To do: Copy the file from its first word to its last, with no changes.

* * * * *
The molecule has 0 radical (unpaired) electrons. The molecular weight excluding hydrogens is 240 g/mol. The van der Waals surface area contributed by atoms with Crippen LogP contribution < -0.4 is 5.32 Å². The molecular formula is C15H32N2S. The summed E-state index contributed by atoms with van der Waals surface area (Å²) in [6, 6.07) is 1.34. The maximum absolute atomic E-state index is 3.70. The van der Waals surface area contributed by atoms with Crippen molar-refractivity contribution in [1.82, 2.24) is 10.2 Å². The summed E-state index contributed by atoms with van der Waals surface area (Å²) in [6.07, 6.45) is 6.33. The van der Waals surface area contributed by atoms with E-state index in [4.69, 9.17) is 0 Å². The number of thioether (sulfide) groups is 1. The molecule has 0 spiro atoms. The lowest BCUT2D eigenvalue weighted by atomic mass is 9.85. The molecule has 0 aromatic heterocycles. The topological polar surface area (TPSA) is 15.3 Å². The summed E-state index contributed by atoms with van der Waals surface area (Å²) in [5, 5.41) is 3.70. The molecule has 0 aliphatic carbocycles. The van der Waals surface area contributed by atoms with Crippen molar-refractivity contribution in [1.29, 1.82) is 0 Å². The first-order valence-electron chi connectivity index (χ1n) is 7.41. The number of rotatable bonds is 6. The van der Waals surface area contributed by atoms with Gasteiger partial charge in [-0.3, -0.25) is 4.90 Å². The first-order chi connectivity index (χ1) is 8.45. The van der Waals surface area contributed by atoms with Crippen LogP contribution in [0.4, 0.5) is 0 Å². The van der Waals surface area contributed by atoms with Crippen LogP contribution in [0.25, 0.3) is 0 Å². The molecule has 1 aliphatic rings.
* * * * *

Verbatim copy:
The molecule has 0 radical (unpaired) electrons. The molecular weight excluding hydrogens is 240 g/mol. The van der Waals surface area contributed by atoms with Crippen LogP contribution < -0.4 is 5.32 Å². The molecular formula is C15H32N2S. The summed E-state index contributed by atoms with van der Waals surface area (Å²) in [6, 6.07) is 1.34. The maximum absolute atomic E-state index is 3.70. The van der Waals surface area contributed by atoms with Crippen molar-refractivity contribution in [1.82, 2.24) is 10.2 Å². The summed E-state index contributed by atoms with van der Waals surface area (Å²) in [6.07, 6.45) is 6.33. The van der Waals surface area contributed by atoms with E-state index in [4.69, 9.17) is 0 Å². The number of thioether (sulfide) groups is 1. The molecule has 0 spiro atoms. The lowest BCUT2D eigenvalue weighted by atomic mass is 9.85. The molecule has 0 aromatic heterocycles. The topological polar surface area (TPSA) is 15.3 Å². The summed E-state index contributed by atoms with van der Waals surface area (Å²) in [5, 5.41) is 3.70. The molecule has 0 aliphatic carbocycles. The van der Waals surface area contributed by atoms with Crippen molar-refractivity contribution in [1.29, 1.82) is 0 Å². The first-order valence-electron chi connectivity index (χ1n) is 7.41. The number of rotatable bonds is 6. The van der Waals surface area contributed by atoms with Gasteiger partial charge in [-0.3, -0.25) is 4.90 Å². The first-order chi connectivity index (χ1) is 8.45. The van der Waals surface area contributed by atoms with Crippen LogP contribution in [0.4, 0.5) is 0 Å². The van der Waals surface area contributed by atoms with Crippen LogP contribution in [0.25, 0.3) is 0 Å². The molecule has 1 aliphatic rings.